Tag: Realistic

Haruki Murakami – The Wind-Up Bird Chronicle | Review

Title: The Wind-Up Bird Chronicle

Author: Haruki Murakami

Type: Fiction

Page Count: 628

Rating: 4.5/5

I picked up this book as a buddy read with my friend Charlie, who’s also an excellent author in his own right. Buddy reads are almost always more fun than regular reads, but I think I would have still enjoyed this one regardless. That said, it did have at least one other impact because we read it three chapters a day instead of all in one go, and I think that helped me to take it a little more slowly and to savour it.

And there was plenty to savour here. Possibly one of my favourites was also the most brutal scene, in which someone got skinned alive with all the efficiency of someone peeling a peach. Murakami is a truly talented writer no matter what he’s writing about, which in this case meant that the whole scene was horrifically realistic, right down to the way that the man screamed.

I also like the sort of slight hallucinatory quality that the book has. It’s almost like a series of interrelated vignettes as opposed to a traditional novel, but it works really well and gives you something different as a reader that you might not have been expecting. I’ve read Murakami a bunch of times before of course, but he takes things in a slightly different direction here.

There’s almost something timeless about the storytelling here, and you have to give Murakami credit for that. Credit is also very much due to Jay Rubin too, who’s the translator here. I was stoked to see that when I picked it up because Rubin is my favourite Murakami translator. I was excited to see that right on the credits page, and the book just kept on getting better from there.

Another memorable series of scenes are those that took place at the bottom of wells. There was something deeply disturbing about those scenes, and you could really sense the claustrophobia. To be honest, it’s making me feel a little bit weird just thinking back to them.

What’s interesting about Murakami is that he has this knack of writing stories that are slow paced and meandering but which still definitely go somewhere. They’re the kind of books where it feels like anything can happen, and that’s what makes Murakami so readable. This here feels as though it might be his equivalent of The Stand, and there’s certain that kind of epic quality to it.

But perhaps it’s more like Cloud Atlas or something like that, because it all takes place in our own world and there are none of the supernatural hijinks that come along with Stephen King, who I guess is the closest I can think of to Murakami when it comes to making fictional characters seem realistic while writing about the darker sides of humanity.

To be honest, when I got started on this book, all I knew about it was that it was a Murakami novel and that Charlie wanted to read it. I think I had a slight subconscious knowledge of it being quite a popular one amongst Murakami fans, but that’s about it. I’m glad that the buddy read gave me the impetus to pick it up and to order a copy in rather than just waiting until I spotted it in a charity shop.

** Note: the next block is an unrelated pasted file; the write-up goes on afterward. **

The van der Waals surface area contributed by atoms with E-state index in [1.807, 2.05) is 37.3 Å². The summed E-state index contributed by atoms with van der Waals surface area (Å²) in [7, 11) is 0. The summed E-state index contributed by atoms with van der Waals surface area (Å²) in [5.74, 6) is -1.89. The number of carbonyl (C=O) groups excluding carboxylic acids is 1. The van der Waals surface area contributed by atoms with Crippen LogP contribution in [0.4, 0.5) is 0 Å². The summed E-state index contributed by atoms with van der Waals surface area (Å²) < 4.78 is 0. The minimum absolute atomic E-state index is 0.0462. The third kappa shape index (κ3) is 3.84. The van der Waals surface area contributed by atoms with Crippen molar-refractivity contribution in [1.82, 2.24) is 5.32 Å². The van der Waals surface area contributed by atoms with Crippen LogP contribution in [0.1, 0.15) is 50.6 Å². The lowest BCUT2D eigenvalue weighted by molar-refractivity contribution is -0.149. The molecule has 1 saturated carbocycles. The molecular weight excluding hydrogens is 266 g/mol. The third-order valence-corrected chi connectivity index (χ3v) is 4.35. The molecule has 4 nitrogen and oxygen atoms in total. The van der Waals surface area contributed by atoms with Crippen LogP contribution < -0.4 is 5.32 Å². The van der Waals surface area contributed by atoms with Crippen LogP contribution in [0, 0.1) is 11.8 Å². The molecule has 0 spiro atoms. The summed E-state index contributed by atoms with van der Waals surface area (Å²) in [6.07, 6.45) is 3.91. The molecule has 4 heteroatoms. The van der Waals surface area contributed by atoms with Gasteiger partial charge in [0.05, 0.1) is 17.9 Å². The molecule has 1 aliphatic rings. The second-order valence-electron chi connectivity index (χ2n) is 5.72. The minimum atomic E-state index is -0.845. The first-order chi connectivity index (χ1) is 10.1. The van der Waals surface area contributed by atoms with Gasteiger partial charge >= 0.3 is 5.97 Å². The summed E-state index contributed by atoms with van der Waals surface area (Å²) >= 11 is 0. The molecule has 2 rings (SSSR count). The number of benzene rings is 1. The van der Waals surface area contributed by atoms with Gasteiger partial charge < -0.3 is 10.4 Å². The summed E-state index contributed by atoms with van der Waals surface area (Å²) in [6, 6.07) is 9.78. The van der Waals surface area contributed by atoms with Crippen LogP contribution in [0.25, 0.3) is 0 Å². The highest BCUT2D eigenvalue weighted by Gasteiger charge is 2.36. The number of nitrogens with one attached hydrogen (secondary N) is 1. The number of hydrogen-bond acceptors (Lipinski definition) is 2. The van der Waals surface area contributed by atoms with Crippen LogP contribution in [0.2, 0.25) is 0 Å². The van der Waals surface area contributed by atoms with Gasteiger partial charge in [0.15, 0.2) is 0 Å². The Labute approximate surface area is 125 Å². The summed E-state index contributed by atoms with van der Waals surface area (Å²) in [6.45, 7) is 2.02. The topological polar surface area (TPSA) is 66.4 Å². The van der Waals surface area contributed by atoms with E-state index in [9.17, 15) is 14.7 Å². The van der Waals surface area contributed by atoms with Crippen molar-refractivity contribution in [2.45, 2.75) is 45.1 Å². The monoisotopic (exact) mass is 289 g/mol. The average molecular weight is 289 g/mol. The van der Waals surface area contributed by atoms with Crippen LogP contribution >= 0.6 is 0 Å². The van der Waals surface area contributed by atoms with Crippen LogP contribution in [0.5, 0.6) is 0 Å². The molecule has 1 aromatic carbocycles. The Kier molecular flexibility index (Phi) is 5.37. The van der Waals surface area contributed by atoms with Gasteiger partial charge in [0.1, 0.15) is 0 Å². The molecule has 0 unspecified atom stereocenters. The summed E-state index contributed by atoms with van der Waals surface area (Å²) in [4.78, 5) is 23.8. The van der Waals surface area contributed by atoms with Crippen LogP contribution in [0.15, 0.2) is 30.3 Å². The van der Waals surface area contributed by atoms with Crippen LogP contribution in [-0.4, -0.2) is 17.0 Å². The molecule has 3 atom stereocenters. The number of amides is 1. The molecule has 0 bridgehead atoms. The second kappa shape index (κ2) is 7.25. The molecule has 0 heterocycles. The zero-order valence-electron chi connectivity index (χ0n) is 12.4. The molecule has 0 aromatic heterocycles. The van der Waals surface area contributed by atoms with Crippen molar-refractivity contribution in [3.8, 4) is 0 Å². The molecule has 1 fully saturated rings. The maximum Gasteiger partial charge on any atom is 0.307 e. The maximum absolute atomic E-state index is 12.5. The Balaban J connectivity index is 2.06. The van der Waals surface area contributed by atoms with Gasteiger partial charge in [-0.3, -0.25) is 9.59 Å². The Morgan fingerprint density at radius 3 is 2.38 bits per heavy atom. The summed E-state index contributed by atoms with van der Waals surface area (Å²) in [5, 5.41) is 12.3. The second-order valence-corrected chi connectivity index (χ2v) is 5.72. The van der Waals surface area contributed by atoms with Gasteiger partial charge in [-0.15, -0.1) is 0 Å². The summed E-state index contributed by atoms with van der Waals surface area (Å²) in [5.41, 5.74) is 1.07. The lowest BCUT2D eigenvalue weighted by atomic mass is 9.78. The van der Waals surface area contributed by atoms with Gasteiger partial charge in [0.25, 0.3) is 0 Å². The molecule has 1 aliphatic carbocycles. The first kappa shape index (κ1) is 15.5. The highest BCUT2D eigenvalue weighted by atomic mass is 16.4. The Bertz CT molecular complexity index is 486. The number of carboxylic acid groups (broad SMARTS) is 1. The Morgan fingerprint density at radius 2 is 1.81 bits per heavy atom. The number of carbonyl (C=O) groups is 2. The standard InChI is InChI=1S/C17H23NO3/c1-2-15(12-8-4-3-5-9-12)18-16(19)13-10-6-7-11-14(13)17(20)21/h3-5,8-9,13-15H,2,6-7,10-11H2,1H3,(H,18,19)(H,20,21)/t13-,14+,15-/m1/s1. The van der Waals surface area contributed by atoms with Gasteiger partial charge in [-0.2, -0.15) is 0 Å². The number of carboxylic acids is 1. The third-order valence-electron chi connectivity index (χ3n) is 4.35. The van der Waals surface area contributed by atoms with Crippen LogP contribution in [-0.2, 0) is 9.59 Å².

So would I recommend this one? Oh hell yeah, I was very impressed by it. It might be kind of long if you’re new to Murakami, and I think most people probably start out with Norwegian Wood, but I think this book is a cracker no matter who wrote it. The fact that it’s a translation just makes it cooler.

Learn more about The Wind-Up Bird Chronicle.

 


Emily St. John Mandel – Station Eleven | Review

Title: Station Eleven

Author: Emily St. John Mandel

Type: Fiction

Page Count: 340

Rating: 4.25/5

I’d heard a lot of good things about this book going into it, and then it was picked out for me by a friend who I asked to pick out a random number to coincide with a book on my wish list. This is what she picked out for me.

It’s also a beautiful little book as well, and so my expectations were pretty high going into it. I’m happy to say that it didn’t disappoint me, too. It’s beautifully written and does a great job of examining a bunch of different themes and subject matters and asking the reader some questions.

But for me, though, what I was most impressed with was the depiction of a world in which a super flu has taken out most of the population. It was extremely well done, and it was also pretty unsettling considering what’s going on in the world at the moment. I mean, there was even a scene in which one of the characters started panic buying and ended up stocking up a trolley entirely with toilet paper.

So I mean, I’m not sure if it’s the best book for you to read if you’re looking for a little bit of a distraction from what’s going on in  the world around us, but if you just want something that’s genuinely well-written and a pleasure to read, you’re going to struggle to find something better than this. Having now finished it, I can say that it lives up to all of the hype.

Would I recommend this one? Hell yeah I would, even during these troubled times when you might not really feel like engaging with this sort of subject matter. It’s not far off being a masterpiece and definitely a top contender for my top books of the quarter, even though it’s only just begun. It’s just a little bit scary how realistic it all was, you know? Bit nuts.

Learn more about Station Eleven.